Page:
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    2. I wish I were well out of all this. I believe that small government is much more productive than having a host of folk deciding on what is best for us. I don't believe that the majority would sue for petty shortcomings in government. If they did it would probably be cheaper to pay out after a couple of years if the complainant was still pursuing the matter.
      Were I really interested then I would study the matter. Last week I came across a minor example of idiocy. It is illegal to bury a dead sheep or cow but fine to inter a dead horse. There are tower blocks full of bored folk dreaming up such nonsense. Here they got a letter insisting the burn was fenced against livestock. How are they going to stop deer, foxes, badgers and little mice having a drink. I must get a look at the letter, I bet it comes from the Fife Fencing Executive (Burn Fencing Secretariat) who's brother happens to own a fencing supply company and whose wife is a fencing contractor.
      I could rant all day but have to go and check the cattle as I'm on my own here and the little tinkers may be supping from the burn. I'll give them What Ho if they are.

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  8. Of course I am all for data protection, but I don't believe in technology (such as swipe passes) being the only solution. Offices could still be open to the public without anyone's privacy being in danger. However, it would mean that staff had to be well aware of what they are doing, and well trained as to how they can do things so that people can get the information they need without invading anyone else's privacy.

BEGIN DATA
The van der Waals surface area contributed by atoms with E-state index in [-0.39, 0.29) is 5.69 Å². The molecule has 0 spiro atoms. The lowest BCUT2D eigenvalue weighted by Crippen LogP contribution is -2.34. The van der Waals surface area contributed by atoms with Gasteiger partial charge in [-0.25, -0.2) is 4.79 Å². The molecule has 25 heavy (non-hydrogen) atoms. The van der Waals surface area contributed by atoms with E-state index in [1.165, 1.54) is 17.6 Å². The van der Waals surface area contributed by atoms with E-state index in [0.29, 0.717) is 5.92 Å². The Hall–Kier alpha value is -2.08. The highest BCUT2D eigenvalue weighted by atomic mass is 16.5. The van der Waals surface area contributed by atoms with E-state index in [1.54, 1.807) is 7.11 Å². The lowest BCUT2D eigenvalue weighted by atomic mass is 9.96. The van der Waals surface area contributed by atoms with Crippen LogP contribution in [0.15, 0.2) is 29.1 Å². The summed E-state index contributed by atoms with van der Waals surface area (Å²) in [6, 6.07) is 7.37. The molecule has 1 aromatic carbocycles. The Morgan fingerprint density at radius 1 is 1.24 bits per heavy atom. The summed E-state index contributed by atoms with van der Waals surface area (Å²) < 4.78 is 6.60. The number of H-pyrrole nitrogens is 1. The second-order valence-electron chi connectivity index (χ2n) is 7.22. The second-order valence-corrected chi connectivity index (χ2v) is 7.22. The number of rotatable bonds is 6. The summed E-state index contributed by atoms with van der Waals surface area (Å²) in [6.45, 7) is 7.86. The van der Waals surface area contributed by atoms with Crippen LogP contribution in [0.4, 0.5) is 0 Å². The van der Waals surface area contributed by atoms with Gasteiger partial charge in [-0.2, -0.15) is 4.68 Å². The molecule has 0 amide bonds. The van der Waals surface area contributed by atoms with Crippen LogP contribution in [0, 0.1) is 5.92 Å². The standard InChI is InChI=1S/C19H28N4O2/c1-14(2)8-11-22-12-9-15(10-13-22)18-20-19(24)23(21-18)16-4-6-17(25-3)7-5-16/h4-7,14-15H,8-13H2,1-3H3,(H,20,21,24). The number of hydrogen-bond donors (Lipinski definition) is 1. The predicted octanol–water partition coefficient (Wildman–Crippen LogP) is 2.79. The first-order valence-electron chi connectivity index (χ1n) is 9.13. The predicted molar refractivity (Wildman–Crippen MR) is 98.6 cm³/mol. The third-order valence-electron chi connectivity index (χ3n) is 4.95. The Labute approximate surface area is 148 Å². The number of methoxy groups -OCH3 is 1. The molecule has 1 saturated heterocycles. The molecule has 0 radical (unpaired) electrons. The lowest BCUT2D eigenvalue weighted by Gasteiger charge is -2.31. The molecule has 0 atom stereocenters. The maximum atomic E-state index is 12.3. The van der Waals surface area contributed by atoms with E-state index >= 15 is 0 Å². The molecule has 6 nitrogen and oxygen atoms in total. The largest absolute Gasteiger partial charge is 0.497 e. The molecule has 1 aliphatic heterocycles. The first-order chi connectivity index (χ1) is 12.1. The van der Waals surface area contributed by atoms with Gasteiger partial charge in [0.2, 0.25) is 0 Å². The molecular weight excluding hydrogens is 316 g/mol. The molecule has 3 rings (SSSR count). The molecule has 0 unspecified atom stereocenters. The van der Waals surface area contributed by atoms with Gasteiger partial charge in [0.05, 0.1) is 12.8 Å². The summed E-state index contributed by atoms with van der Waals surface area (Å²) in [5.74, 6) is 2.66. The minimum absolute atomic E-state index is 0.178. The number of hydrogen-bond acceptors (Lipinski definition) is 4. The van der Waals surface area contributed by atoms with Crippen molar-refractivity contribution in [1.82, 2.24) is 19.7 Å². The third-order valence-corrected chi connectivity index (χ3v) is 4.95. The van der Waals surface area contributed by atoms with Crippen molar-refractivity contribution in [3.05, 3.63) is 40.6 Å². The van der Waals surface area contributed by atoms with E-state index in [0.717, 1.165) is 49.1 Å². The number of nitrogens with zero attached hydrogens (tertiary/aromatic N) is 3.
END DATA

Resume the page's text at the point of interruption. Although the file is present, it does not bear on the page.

And the best, most advanced and expensive technology does not stop someone who really wants to access data they should not access. We have made ourselves extremely vulnerable by having everything connected. A cyber criminal can get in at one weak point and slowly work his way through the entire system.

    You are so right about people wanting less government but at the same time complaining about "them" not doing enough, or not doing what they think would be best. I don't envy anyone in any government their jobs - it's nearly impossible today to offer good solutions to the ever-growing complex problems.

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    1. Before my time but I do remember reading that Germany deregulated everything after the war and recovered twice as fast as we did, despite the major cities being flattened and many of their industries shipped wholesale to the Soviet bit.